On a popular TV variety show exactly 40 years ago, a character fretted about the decade to come: "If the Seventies are anything like the Sixties, we might not be around to find out what the Eighties are like!"
That's just the way many people both in and out of finance viewed the immediate future at the outset of 2009. Thankfully, not only are most of us still here to see 2010, but the odds of any of us being around - and employed - for 2011 and thereafter look far better than they did one year ago.
With that happy thought, here is our annual rundown of individuals, companies and categories whose fortunes rose this past year. As usual, our choices rest on subjective criteria and are listed in no particular order. (Watch for a separate headline item detailing those who fared worst in 2009.)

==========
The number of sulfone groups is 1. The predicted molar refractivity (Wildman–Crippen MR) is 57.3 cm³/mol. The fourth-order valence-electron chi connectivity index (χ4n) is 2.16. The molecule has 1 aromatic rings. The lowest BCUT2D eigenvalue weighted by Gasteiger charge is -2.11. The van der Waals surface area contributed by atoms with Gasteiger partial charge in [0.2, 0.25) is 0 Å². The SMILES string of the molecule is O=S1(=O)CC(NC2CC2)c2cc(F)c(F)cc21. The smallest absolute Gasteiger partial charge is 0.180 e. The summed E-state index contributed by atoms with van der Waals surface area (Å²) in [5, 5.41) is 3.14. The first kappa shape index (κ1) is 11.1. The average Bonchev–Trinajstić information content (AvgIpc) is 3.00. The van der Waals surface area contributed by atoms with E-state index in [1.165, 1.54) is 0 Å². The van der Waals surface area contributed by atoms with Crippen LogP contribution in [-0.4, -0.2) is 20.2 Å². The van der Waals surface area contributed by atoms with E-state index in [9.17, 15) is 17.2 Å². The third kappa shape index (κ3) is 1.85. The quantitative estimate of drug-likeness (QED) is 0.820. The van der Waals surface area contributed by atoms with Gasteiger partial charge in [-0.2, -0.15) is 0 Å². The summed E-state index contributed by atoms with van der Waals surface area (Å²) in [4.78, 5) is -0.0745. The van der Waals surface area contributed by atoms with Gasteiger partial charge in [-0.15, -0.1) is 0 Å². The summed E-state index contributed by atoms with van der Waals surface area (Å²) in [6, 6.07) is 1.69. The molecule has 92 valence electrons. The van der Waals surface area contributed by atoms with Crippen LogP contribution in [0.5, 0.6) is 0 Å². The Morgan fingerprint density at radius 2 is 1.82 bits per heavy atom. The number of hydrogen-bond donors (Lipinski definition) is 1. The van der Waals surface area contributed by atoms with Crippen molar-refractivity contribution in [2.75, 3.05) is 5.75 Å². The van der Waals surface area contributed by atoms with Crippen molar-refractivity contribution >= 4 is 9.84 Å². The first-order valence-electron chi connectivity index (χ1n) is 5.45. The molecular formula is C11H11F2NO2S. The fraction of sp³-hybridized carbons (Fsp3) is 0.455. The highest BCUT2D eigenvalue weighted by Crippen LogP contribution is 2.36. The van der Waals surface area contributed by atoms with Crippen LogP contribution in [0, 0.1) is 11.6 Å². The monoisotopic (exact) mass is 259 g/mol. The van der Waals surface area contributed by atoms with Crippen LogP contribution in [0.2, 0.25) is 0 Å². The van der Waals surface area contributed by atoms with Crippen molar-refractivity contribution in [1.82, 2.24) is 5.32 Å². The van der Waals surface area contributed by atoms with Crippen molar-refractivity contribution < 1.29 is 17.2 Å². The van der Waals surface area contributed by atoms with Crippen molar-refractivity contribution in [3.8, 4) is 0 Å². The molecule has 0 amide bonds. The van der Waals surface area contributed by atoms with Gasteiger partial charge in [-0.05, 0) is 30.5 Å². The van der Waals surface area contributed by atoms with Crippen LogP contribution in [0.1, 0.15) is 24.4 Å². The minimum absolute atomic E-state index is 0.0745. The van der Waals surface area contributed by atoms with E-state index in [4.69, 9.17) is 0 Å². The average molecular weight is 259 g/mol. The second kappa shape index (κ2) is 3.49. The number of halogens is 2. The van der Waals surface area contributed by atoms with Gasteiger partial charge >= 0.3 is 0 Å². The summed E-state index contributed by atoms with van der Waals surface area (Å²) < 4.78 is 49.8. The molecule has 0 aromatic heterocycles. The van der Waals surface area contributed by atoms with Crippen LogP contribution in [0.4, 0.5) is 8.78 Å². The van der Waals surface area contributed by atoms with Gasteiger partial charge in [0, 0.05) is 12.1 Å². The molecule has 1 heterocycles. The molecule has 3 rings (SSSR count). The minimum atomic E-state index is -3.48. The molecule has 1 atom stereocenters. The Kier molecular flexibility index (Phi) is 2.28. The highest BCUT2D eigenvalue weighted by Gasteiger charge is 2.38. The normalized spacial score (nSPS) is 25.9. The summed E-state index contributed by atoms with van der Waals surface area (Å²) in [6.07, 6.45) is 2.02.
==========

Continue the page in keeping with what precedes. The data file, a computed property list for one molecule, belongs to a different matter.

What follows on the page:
JPMorganChase's chief executive is on a roll. In stark contrast to its bulge-bracket counterparts, Dimon's institution has forged ahead for the past two years - in revenue and profit, investment banking league tables, and most impressive of all, public reputation. While headline writers and elected officials delight in demonizing rival Goldman Sachs and its CEO, Dimon is lionized as "the government's go-to banker" (Forbes) who "leads his employees with a sensitive moral gut" (Fortune, drawing upon Duff McDonald's laudatory biography published in September). Yet, it's no secret that JPM's strong 2009 results reflect taxpayer aid even more than Goldman's do - specifically, contributions from the former Bear Stearns and Washington Mutual operations that the bank acquired for peanuts in 2008 in separate deals impelled (and financially supported) by Uncle Sam.